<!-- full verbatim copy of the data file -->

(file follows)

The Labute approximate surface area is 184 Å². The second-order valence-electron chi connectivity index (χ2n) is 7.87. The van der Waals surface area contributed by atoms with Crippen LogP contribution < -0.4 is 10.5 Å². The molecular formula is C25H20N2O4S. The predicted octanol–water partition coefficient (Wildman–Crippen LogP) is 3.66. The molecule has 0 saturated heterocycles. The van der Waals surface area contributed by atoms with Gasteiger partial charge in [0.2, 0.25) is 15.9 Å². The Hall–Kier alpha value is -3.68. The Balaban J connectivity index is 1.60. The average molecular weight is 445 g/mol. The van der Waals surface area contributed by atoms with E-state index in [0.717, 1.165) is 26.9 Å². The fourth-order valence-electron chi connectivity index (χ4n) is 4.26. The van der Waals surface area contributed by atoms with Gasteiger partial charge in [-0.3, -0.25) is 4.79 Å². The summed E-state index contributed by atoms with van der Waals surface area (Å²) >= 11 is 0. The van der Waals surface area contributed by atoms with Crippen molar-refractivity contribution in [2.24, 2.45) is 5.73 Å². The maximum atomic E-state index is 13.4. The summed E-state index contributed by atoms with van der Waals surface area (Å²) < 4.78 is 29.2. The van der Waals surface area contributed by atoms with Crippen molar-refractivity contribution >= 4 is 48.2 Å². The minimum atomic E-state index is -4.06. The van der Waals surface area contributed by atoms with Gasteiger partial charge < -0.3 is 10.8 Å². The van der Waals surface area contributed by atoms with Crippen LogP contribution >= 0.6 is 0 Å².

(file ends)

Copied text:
The Labute approximate surface area is 184 Å². The second-order valence-electron chi connectivity index (χ2n) is 7.87. The van der Waals surface area contributed by atoms with Crippen LogP contribution < -0.4 is 10.5 Å². The molecular formula is C25H20N2O4S. The predicted octanol–water partition coefficient (Wildman–Crippen LogP) is 3.66. The molecule has 0 saturated heterocycles. The van der Waals surface area contributed by atoms with Gasteiger partial charge in [0.2, 0.25) is 15.9 Å². The Hall–Kier alpha value is -3.68. The Balaban J connectivity index is 1.60. The average molecular weight is 445 g/mol. The van der Waals surface area contributed by atoms with E-state index in [0.717, 1.165) is 26.9 Å². The fourth-order valence-electron chi connectivity index (χ4n) is 4.26. The van der Waals surface area contributed by atoms with Gasteiger partial charge in [-0.3, -0.25) is 4.79 Å². The summed E-state index contributed by atoms with van der Waals surface area (Å²) >= 11 is 0. The van der Waals surface area contributed by atoms with Crippen molar-refractivity contribution in [2.24, 2.45) is 5.73 Å². The maximum atomic E-state index is 13.4. The summed E-state index contributed by atoms with van der Waals surface area (Å²) < 4.78 is 29.2. The van der Waals surface area contributed by atoms with Crippen molar-refractivity contribution >= 4 is 48.2 Å². The minimum atomic E-state index is -4.06. The van der Waals surface area contributed by atoms with Gasteiger partial charge < -0.3 is 10.8 Å². The van der Waals surface area contributed by atoms with Crippen LogP contribution >= 0.6 is 0 Å².